“I just kept finding myself coming back here,” the waitress said in the restaurant I sat at at the end of the day in Moab, Utah. “Now, I can’t leave.”

She gave me some really great tips on spending time here. Moab is the “gateway” town to Arches National Park. The waitress explained it is also a mecca for rock climbers, white water rafters and hiking enthusiasts. She called herself a rock climber first. It’s hot here in the summer, with above 100 temperatures. Spring and fall, she explained, were perfect. Winter, with snow and sub freezing temps, she runs away to Southern California.

I took 70 west from Snowmass, Colorado. The entrance was open going west but the fires had it closed going east. I drove to the other fire in Grand Junction. I heard there was a good coffee shop. It was a nice little city where I got my first parking ticket.

Snowmass, and the area around it, had a certain feeling to it. Moab reminds me of it. It’s a place to get lost. And maybe found. The mountains in Colorado that leveled out leaving the state were imposing. The features jutting up from the ground in Utah not so much.

Was I about to get lost? Did I still owe Ben money from college? No. But it did seem like it when I first left route 70 (with an 80mph) speed limit and onto a somewhat road running southwesterly towards “Cisco” with a big sign saying “there’s nothing here for 60 miles” –or something like that. It was just…empty. Even when I made a left onto 128 I still wasn’t sure why Ben sent me this way, as I passed what I could only describe as a trailer park graveyard. What the hell did I get into now?

A few miles down the road, though, Utah revealed her treasures and I knew why Ben sent me this way, and why somebody else recommended it after him, and why I urged the young guy I met at the junction to take that way back towards Grand Junction. Like the breathtaking drive in Colorado but gentler. It follows the Colorado River. Huge red stone formations line the road and then valleys will spread out in greenery. With the temp on the car showing 105, the river begs you to jump in.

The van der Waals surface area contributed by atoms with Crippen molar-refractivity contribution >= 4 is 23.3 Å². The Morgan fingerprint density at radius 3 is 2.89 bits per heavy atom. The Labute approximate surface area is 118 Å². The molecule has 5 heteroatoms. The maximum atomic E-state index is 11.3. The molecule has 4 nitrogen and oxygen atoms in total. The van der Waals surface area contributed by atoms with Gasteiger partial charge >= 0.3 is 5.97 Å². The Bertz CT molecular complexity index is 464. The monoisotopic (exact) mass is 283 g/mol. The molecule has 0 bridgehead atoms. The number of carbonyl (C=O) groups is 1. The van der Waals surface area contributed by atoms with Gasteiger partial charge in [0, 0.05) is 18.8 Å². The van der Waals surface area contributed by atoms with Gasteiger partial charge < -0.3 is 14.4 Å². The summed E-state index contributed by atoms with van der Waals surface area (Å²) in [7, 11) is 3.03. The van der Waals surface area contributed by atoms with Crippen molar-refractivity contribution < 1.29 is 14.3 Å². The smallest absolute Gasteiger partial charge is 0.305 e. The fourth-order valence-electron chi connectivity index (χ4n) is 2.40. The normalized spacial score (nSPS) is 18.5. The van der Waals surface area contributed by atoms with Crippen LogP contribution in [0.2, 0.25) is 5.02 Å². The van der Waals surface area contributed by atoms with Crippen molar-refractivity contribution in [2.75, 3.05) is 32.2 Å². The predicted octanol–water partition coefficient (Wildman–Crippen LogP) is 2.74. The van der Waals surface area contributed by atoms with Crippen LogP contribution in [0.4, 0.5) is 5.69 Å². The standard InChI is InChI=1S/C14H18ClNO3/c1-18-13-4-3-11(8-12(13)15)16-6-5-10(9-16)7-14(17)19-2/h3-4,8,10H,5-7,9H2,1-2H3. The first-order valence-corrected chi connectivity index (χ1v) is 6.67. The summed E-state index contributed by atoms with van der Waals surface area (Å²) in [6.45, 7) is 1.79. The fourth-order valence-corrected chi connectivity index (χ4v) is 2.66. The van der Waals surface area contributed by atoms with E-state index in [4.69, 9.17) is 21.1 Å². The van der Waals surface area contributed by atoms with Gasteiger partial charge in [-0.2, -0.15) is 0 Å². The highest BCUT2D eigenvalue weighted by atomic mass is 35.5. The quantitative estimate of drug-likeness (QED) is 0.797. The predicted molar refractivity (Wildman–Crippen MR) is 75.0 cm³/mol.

“South about eight miles,” she said and then turn right towards La Sal. “You climb into the mountains and the temperature will drop 20 degrees. Then, it loops around into Castle Valley, where the first season of Westworld was filmed.”

You have to watch for the dogs though if you hike the many trails, she explained. The dogs aren’t bad, but they are out chasing the bears. So, if you don’t see any dogs, you are good to go.

I’ll do the loop. Maybe even hike. Maybe even get lost. Aye, I’ve lost states, Great Lakes, roads, so you never really know what is going to happen. I am, however, not sure if I want to find anything. Definitely not a bear–though how cool would that be? (Someone come and find my phone and download the epic pictures! Mike Z knows where it is.)

Peggy is an old friend of Ben’s in Snowmass. She was a wanderer. After talking to me for a while, Ben called her and asked her to stop by.

Being lost is okay, she told me. I’m not really struggling with that. I’m struggling with finding the wrong things. Like bears–though how cool would that be?!?

We talked a lot more. She thought she overwhelmed be but I just got tired. Ben had warned me. He said the altitude alone would get to me–and I already know I have an issue with altitude sickness. The smoke, I think, compounded it. It wasn’t bad in the morning, with the winds blowing from the northwest. At night, something created a spiral effect and it was like being too close to a bonfire.

I wanted to talk to her more. Other people like her more.

Lost and found. Being lost opens you to finding something inside of yourself. Peggy explained after four trips to India and multiple trips on other countries, she finally found something at home.

I can feel it on the road, especially the beautiful ones like 128. In motion, lost, is okay. Perfectly fine. Comfortable in my ability to be in the present. It is when I stop that I feel the tugs. Loneliness tugs at me. I want to find it like I want to find a bear. Face it. And walk into it until it doesn’t tug at me anymore.

Yeah, Colorado was epic. The mountains offering silence and solitude but with an immense backdrop that pushed me back into myself. So far, Utah seems more inviting, less imposing without being any less beautiful. I don’t know. There is the thought to leave the car, leave the phone and go bear hunting. I won’t. But the feeling is there and I want to hike down some trails and explore it a little bit, on a loop that brings me back to being lost.

(Yes, I had the camera angled wrong. Ooops.)

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